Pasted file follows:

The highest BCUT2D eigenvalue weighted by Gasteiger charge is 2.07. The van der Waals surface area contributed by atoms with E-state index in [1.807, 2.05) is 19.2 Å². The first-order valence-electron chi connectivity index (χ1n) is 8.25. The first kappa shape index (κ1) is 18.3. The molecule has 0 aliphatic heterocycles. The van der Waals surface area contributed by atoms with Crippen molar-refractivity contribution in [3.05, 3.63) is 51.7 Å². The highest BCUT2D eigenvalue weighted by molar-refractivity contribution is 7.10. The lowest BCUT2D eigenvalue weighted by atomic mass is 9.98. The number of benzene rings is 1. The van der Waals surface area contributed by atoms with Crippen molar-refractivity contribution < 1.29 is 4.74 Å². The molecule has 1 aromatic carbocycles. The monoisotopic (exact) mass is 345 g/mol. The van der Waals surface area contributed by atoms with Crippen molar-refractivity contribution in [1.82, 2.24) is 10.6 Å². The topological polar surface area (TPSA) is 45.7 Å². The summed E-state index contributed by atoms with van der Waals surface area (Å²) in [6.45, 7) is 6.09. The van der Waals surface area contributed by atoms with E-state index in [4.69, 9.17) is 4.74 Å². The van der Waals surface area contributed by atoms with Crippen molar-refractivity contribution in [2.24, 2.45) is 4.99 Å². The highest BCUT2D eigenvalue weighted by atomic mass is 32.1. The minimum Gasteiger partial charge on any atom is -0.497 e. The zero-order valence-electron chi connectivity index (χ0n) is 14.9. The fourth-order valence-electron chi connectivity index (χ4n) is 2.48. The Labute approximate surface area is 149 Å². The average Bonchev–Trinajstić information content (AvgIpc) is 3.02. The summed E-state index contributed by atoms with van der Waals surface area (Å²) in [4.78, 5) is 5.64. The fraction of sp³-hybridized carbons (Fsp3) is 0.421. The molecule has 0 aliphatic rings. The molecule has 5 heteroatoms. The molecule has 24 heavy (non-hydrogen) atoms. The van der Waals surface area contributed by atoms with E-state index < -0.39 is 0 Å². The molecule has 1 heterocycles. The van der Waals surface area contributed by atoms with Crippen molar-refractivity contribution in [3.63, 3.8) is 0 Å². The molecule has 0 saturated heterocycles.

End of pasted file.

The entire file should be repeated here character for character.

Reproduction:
The highest BCUT2D eigenvalue weighted by Gasteiger charge is 2.07. The van der Waals surface area contributed by atoms with E-state index in [1.807, 2.05) is 19.2 Å². The first-order valence-electron chi connectivity index (χ1n) is 8.25. The first kappa shape index (κ1) is 18.3. The molecule has 0 aliphatic heterocycles. The van der Waals surface area contributed by atoms with Crippen molar-refractivity contribution in [3.05, 3.63) is 51.7 Å². The highest BCUT2D eigenvalue weighted by molar-refractivity contribution is 7.10. The lowest BCUT2D eigenvalue weighted by atomic mass is 9.98. The number of benzene rings is 1. The van der Waals surface area contributed by atoms with Crippen molar-refractivity contribution < 1.29 is 4.74 Å². The molecule has 1 aromatic carbocycles. The monoisotopic (exact) mass is 345 g/mol. The van der Waals surface area contributed by atoms with Crippen molar-refractivity contribution in [1.82, 2.24) is 10.6 Å². The topological polar surface area (TPSA) is 45.7 Å². The summed E-state index contributed by atoms with van der Waals surface area (Å²) in [6.45, 7) is 6.09. The van der Waals surface area contributed by atoms with E-state index in [4.69, 9.17) is 4.74 Å². The van der Waals surface area contributed by atoms with Crippen molar-refractivity contribution in [2.24, 2.45) is 4.99 Å². The highest BCUT2D eigenvalue weighted by atomic mass is 32.1. The minimum Gasteiger partial charge on any atom is -0.497 e. The zero-order valence-electron chi connectivity index (χ0n) is 14.9. The fourth-order valence-electron chi connectivity index (χ4n) is 2.48. The Labute approximate surface area is 149 Å². The average Bonchev–Trinajstić information content (AvgIpc) is 3.02. The summed E-state index contributed by atoms with van der Waals surface area (Å²) in [4.78, 5) is 5.64. The fraction of sp³-hybridized carbons (Fsp3) is 0.421. The molecule has 0 aliphatic rings. The molecule has 5 heteroatoms. The molecule has 24 heavy (non-hydrogen) atoms. The van der Waals surface area contributed by atoms with E-state index < -0.39 is 0 Å². The molecule has 1 heterocycles. The van der Waals surface area contributed by atoms with Crippen molar-refractivity contribution in [3.63, 3.8) is 0 Å². The molecule has 0 saturated heterocycles.